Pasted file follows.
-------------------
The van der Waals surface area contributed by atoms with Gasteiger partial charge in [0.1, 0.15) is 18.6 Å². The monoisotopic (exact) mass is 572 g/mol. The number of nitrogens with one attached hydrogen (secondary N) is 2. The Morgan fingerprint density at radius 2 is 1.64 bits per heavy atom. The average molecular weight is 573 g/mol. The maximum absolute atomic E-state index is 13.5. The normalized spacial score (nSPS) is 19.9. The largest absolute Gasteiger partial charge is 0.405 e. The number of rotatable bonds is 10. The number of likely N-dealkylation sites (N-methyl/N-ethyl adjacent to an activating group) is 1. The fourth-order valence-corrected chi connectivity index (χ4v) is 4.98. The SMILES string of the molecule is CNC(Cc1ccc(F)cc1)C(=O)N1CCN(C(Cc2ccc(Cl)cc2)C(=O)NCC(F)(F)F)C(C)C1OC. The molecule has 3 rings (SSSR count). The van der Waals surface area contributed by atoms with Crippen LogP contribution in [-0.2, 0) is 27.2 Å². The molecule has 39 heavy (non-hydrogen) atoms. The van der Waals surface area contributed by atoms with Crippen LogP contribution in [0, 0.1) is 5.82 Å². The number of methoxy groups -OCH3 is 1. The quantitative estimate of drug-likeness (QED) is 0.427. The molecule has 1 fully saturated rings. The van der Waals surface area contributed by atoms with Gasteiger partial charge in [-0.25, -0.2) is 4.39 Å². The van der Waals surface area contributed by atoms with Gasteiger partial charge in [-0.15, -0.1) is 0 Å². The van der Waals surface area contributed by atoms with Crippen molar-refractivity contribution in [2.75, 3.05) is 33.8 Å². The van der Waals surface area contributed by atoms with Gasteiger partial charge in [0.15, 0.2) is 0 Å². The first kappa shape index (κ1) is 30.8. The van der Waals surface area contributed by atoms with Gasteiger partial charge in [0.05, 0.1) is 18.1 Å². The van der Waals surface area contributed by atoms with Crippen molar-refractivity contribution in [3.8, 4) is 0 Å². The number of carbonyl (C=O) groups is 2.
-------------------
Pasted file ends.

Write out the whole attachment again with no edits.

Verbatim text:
The van der Waals surface area contributed by atoms with Gasteiger partial charge in [0.1, 0.15) is 18.6 Å². The monoisotopic (exact) mass is 572 g/mol. The number of nitrogens with one attached hydrogen (secondary N) is 2. The Morgan fingerprint density at radius 2 is 1.64 bits per heavy atom. The average molecular weight is 573 g/mol. The maximum absolute atomic E-state index is 13.5. The normalized spacial score (nSPS) is 19.9. The largest absolute Gasteiger partial charge is 0.405 e. The number of rotatable bonds is 10. The number of likely N-dealkylation sites (N-methyl/N-ethyl adjacent to an activating group) is 1. The fourth-order valence-corrected chi connectivity index (χ4v) is 4.98. The SMILES string of the molecule is CNC(Cc1ccc(F)cc1)C(=O)N1CCN(C(Cc2ccc(Cl)cc2)C(=O)NCC(F)(F)F)C(C)C1OC. The molecule has 3 rings (SSSR count). The van der Waals surface area contributed by atoms with Crippen LogP contribution in [-0.2, 0) is 27.2 Å². The molecule has 39 heavy (non-hydrogen) atoms. The van der Waals surface area contributed by atoms with Crippen LogP contribution in [0, 0.1) is 5.82 Å². The number of methoxy groups -OCH3 is 1. The quantitative estimate of drug-likeness (QED) is 0.427. The molecule has 1 fully saturated rings. The van der Waals surface area contributed by atoms with Gasteiger partial charge in [-0.25, -0.2) is 4.39 Å². The van der Waals surface area contributed by atoms with Gasteiger partial charge in [-0.15, -0.1) is 0 Å². The van der Waals surface area contributed by atoms with Crippen molar-refractivity contribution in [2.75, 3.05) is 33.8 Å². The van der Waals surface area contributed by atoms with Gasteiger partial charge in [0.15, 0.2) is 0 Å². The first kappa shape index (κ1) is 30.8. The van der Waals surface area contributed by atoms with Gasteiger partial charge in [0.05, 0.1) is 18.1 Å². The van der Waals surface area contributed by atoms with Crippen molar-refractivity contribution in [3.8, 4) is 0 Å². The number of carbonyl (C=O) groups is 2.